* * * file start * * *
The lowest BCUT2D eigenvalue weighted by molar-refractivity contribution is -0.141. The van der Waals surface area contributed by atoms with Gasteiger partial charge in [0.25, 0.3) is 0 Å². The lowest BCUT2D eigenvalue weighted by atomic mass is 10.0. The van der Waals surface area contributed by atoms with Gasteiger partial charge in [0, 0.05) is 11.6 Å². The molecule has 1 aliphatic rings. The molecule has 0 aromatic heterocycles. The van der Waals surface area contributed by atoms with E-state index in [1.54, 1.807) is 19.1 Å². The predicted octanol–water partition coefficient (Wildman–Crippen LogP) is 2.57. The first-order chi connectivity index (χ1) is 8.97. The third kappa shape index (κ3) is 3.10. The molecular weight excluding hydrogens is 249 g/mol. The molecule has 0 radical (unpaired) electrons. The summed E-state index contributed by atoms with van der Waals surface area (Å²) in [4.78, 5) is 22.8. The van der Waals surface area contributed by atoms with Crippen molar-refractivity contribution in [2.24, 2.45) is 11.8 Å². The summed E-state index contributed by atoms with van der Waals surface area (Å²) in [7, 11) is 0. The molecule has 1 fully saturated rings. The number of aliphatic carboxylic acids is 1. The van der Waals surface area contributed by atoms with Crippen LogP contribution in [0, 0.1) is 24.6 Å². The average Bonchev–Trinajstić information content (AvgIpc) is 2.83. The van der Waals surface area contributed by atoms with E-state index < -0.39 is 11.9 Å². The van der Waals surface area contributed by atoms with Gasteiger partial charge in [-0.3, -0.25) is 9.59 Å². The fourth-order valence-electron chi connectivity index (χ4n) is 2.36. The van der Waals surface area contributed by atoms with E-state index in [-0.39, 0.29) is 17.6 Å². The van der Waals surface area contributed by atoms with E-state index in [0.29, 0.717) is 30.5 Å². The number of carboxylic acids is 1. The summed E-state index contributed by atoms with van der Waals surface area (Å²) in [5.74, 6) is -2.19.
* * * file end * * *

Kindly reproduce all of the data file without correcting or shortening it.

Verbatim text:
The lowest BCUT2D eigenvalue weighted by molar-refractivity contribution is -0.141. The van der Waals surface area contributed by atoms with Gasteiger partial charge in [0.25, 0.3) is 0 Å². The lowest BCUT2D eigenvalue weighted by atomic mass is 10.0. The van der Waals surface area contributed by atoms with Gasteiger partial charge in [0, 0.05) is 11.6 Å². The molecule has 1 aliphatic rings. The molecule has 0 aromatic heterocycles. The van der Waals surface area contributed by atoms with E-state index in [1.54, 1.807) is 19.1 Å². The predicted octanol–water partition coefficient (Wildman–Crippen LogP) is 2.57. The first-order chi connectivity index (χ1) is 8.97. The third kappa shape index (κ3) is 3.10. The molecular weight excluding hydrogens is 249 g/mol. The molecule has 0 radical (unpaired) electrons. The summed E-state index contributed by atoms with van der Waals surface area (Å²) in [4.78, 5) is 22.8. The van der Waals surface area contributed by atoms with Crippen molar-refractivity contribution in [2.24, 2.45) is 11.8 Å². The summed E-state index contributed by atoms with van der Waals surface area (Å²) in [7, 11) is 0. The molecule has 1 fully saturated rings. The number of aliphatic carboxylic acids is 1. The van der Waals surface area contributed by atoms with Crippen LogP contribution in [0, 0.1) is 24.6 Å². The average Bonchev–Trinajstić information content (AvgIpc) is 2.83. The van der Waals surface area contributed by atoms with E-state index < -0.39 is 11.9 Å². The van der Waals surface area contributed by atoms with Gasteiger partial charge in [-0.3, -0.25) is 9.59 Å². The fourth-order valence-electron chi connectivity index (χ4n) is 2.36. The van der Waals surface area contributed by atoms with E-state index in [-0.39, 0.29) is 17.6 Å². The van der Waals surface area contributed by atoms with E-state index in [0.29, 0.717) is 30.5 Å². The number of carboxylic acids is 1. The summed E-state index contributed by atoms with van der Waals surface area (Å²) in [5.74, 6) is -2.19.